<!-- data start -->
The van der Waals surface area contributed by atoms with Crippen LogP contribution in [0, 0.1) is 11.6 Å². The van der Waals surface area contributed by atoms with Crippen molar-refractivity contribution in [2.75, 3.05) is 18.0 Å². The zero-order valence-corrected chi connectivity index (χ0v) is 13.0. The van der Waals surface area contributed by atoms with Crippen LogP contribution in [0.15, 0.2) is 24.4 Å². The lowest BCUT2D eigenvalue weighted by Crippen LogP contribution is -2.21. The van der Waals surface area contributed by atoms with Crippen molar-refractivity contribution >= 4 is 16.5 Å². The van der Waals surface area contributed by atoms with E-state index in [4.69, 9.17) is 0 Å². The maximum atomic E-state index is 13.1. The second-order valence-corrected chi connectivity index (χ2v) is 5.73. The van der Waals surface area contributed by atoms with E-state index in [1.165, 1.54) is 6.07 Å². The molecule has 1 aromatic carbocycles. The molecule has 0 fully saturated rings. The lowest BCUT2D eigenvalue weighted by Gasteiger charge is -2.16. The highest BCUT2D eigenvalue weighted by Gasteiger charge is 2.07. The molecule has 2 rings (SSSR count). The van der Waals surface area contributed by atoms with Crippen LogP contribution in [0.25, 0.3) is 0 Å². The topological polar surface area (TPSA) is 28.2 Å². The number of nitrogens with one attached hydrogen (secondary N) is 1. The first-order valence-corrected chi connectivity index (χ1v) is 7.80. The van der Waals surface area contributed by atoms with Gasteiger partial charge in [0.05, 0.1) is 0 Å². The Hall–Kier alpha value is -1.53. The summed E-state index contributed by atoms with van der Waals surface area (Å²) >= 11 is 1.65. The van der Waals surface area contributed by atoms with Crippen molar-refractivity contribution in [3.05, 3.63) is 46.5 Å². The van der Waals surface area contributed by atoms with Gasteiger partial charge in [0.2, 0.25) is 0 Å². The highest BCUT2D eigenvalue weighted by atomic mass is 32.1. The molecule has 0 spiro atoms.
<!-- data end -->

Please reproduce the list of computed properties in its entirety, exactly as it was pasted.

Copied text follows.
The van der Waals surface area contributed by atoms with Crippen LogP contribution in [0, 0.1) is 11.6 Å². The van der Waals surface area contributed by atoms with Crippen molar-refractivity contribution in [2.75, 3.05) is 18.0 Å². The zero-order valence-corrected chi connectivity index (χ0v) is 13.0. The van der Waals surface area contributed by atoms with Crippen LogP contribution in [0.15, 0.2) is 24.4 Å². The lowest BCUT2D eigenvalue weighted by Crippen LogP contribution is -2.21. The van der Waals surface area contributed by atoms with Crippen molar-refractivity contribution >= 4 is 16.5 Å². The van der Waals surface area contributed by atoms with E-state index in [4.69, 9.17) is 0 Å². The maximum atomic E-state index is 13.1. The second-order valence-corrected chi connectivity index (χ2v) is 5.73. The van der Waals surface area contributed by atoms with E-state index in [1.165, 1.54) is 6.07 Å². The molecule has 1 aromatic carbocycles. The molecule has 0 fully saturated rings. The lowest BCUT2D eigenvalue weighted by Gasteiger charge is -2.16. The highest BCUT2D eigenvalue weighted by Gasteiger charge is 2.07. The molecule has 2 rings (SSSR count). The van der Waals surface area contributed by atoms with Crippen LogP contribution in [0.25, 0.3) is 0 Å². The topological polar surface area (TPSA) is 28.2 Å². The number of nitrogens with one attached hydrogen (secondary N) is 1. The first-order valence-corrected chi connectivity index (χ1v) is 7.80. The van der Waals surface area contributed by atoms with Gasteiger partial charge in [0.05, 0.1) is 0 Å². The Hall–Kier alpha value is -1.53. The summed E-state index contributed by atoms with van der Waals surface area (Å²) >= 11 is 1.65. The van der Waals surface area contributed by atoms with Crippen molar-refractivity contribution in [3.05, 3.63) is 46.5 Å². The van der Waals surface area contributed by atoms with Gasteiger partial charge in [0.2, 0.25) is 0 Å². The highest BCUT2D eigenvalue weighted by atomic mass is 32.1. The molecule has 0 spiro atoms.